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To what lengths must one go to fulfill a positive commandment, or avoid transgressing a negative one?

Obviously, with few exceptions, one must not go so far as to die in order to fulfill a commandment. However, short of that, how far must one go? Must (may) one make oneself sick in order to do a mitzvah? Must one spend so much money in doing a mitzvah that one is reduced to begging thereafter? Must one suffer even the most extreme emotional toll in order to perform a mitzvah?

Does any of this depend on the nature of the mitzvah, or vary for specific (individual) mitzvot?

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I always wondered if this is only by a mitzvah d'oraisa or even by a mitzvah d'rabbanan. – Yehoshua Apr 19 at 9:20
@Yehoshua mitzvot d'oraysa and d'rabanan have very different sets of laws in this regard. – LN6595 11 hours ago

2 Answers 2

up vote 8 down vote accepted

"Rama, Orach Chaim 656:1, rules that one must spend up to one-fifth of his assets on order to fulfill a positive [Biblical] mitzvah and his entire fortune in order not to violate a negative [Biblical] commandment." (source) As for negative commandments that are violated by passivity--such as the commandment that you may not allow someone else to die--there is dispute about whether they are considered "positive" or "negative" commandments for the purposes of this question. R. Yair Bachrach, in Chavot Yair no. 139, considers this example a positive commandment, which one must spend up to one-fifth of his assets to fulfill, whereas Rivash (no. 387) considers it a negative commandment for which one must spend one's entire fortune.

As for illness: a choleh or sick person is considered exempt from some mitzvot, notably fasting, but Rabbinical opinions seem to vary substantially as to the full extent of a sick person's exemptions from mitzvot. Some opinions are discussed here. Very generally, it seems that a sick person is often exempt from Rabbinical commandments within certain parameters; as for Torah commandments, he may be exempt from certain positive commandments, but rarely negative ones. (CYLOR if it applies to you, of course...)

The question of whether one should make himself ill--including, perhaps, emotional illness--in order to fulfill a commandment is another question of debate, but at least one authority suggests that "Since one is not required to spend more than a fifth of his assets for a mitzvas aseh then certainly one is not required to make himself sick." Whether it would be permissible to do so (i.e., to make oneself sick in order to perform a mitzvah) is still unclear to me.

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"Since one is not required to spend... one is not required to make himself sick." This is also the ruling of R' Moshe Feinstein (Igros Moshe OC vol. 1, 172). As far as whether it is permitted, see Y'rushalmi P'sachim (10:1) where R' Yona and R' Yuda drank the four cups of wine at the seder even though they suffered headaches for months afterwards as a result: רבי יונה כדעתיה דרבי יונה שתי ארבעתי כסוי דלילי פסחא וחזיק רישיה עד עצרתה רבי יודה בי רבי אלעי שתי ארבעתי כסוי דלילי פיסחא וחזיק רישיה עד חגא. (Though perhaps one can argue about whether headaches are considered an illness). – Fred Mar 19 '13 at 16:53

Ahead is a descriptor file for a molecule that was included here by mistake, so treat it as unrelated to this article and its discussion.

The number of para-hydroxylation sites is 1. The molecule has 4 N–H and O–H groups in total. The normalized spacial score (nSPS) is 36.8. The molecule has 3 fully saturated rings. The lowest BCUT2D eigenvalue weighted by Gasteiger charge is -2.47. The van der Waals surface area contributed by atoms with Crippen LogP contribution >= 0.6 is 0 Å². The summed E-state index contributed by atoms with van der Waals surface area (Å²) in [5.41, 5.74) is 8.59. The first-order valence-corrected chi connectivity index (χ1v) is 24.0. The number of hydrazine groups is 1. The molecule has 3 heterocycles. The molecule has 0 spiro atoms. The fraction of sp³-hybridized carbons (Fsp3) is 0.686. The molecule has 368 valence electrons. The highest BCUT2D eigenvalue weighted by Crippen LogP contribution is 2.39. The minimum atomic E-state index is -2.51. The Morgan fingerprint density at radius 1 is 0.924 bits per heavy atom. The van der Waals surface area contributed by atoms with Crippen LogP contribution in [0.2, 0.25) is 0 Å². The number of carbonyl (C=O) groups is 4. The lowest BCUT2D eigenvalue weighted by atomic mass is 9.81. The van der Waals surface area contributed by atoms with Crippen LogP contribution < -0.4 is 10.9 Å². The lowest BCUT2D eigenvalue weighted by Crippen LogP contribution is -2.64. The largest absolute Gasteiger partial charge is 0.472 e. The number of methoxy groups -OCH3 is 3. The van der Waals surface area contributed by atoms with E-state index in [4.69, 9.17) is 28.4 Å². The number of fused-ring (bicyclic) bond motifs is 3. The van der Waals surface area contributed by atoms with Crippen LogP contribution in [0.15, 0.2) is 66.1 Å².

Would someone be so kind as to translate the Hebrew quote for me? – SAH Oct 4 '13 at 21:26
"Rabbi Yonah follows his own opinion [that one may drink mevushal (cooked) wine for the four cups], for Rabbi Yonah drank the four cups on the night of Passover and suffered headaches until Shavuos. Rabbi Yudah [did likewise] and suffered headaches until Sukkos." I just looked up the Korban HaEida commentary on this, which explains that Rabbi Yonah, after experiencing persistent headaches, subsequently permitted drinking mevushal wine (which is generally considered inferior to non-mevushal wine) for the four cups, since it is less likely to harm one's health. – Fred Oct 7 '13 at 2:12
@Fred How does KH interpret R Yudah's story? He also permitted such wine after extensive headaches? – Double AA Apr 24 '14 at 13:57
@DoubleAA Most likely, the KH would say that R' Yehuda bar Il'ai reacted to his unpleasant experience in a similar manner. As the Yerushalmi mentions, R' Yudah permitted diluted wine, while R' Yonah permitted m'vushal. A discussion on the halachic differences between mazug and m'vushal is interesting in and of itself, but perhaps one approach to the difference between the earlier ruling of R' Yudah permitting mazug and the later ruling of R' Yonah permitting m'vushal is that m'vushal may have simply been an uncommon form of wine back in R' Yudah's time (see Rosh Avoda Zara 2:13). – Fred Apr 24 '14 at 23:39

SAH gave an excellent exposition of the laws of mitzvot from the Torah. Rabbinic mitzvot are subject to a more lenient set of laws. While each Rabbinic mitzvah has its own laws - please consult your own LOR, do research, or ask separately - the following things are often considered regarding Rabbinic obligations:

  1. Hefsed Gadol - a large loss of money
  2. Tza'ar Gadol/Choleh she'ayn bo sakanah - illness (non life-threatening)
  3. Kavod Habriyos - embarrassment
  4. Mitzvah (sometimes one may transgress a Rabbinic prohibition to enable him or the public to perform a mitzvah)

These factors are almost never a consideration in a Mitzvah d'oraysa, a Biblical Mitzvah. They are taken into account for Rabbinic mitzvot, though different Rabbinic mitzvot have their own stringencies and leinencies.

Even when one is not required to fulfill a mitzvah, it is often a meritorious act to do so anyways.

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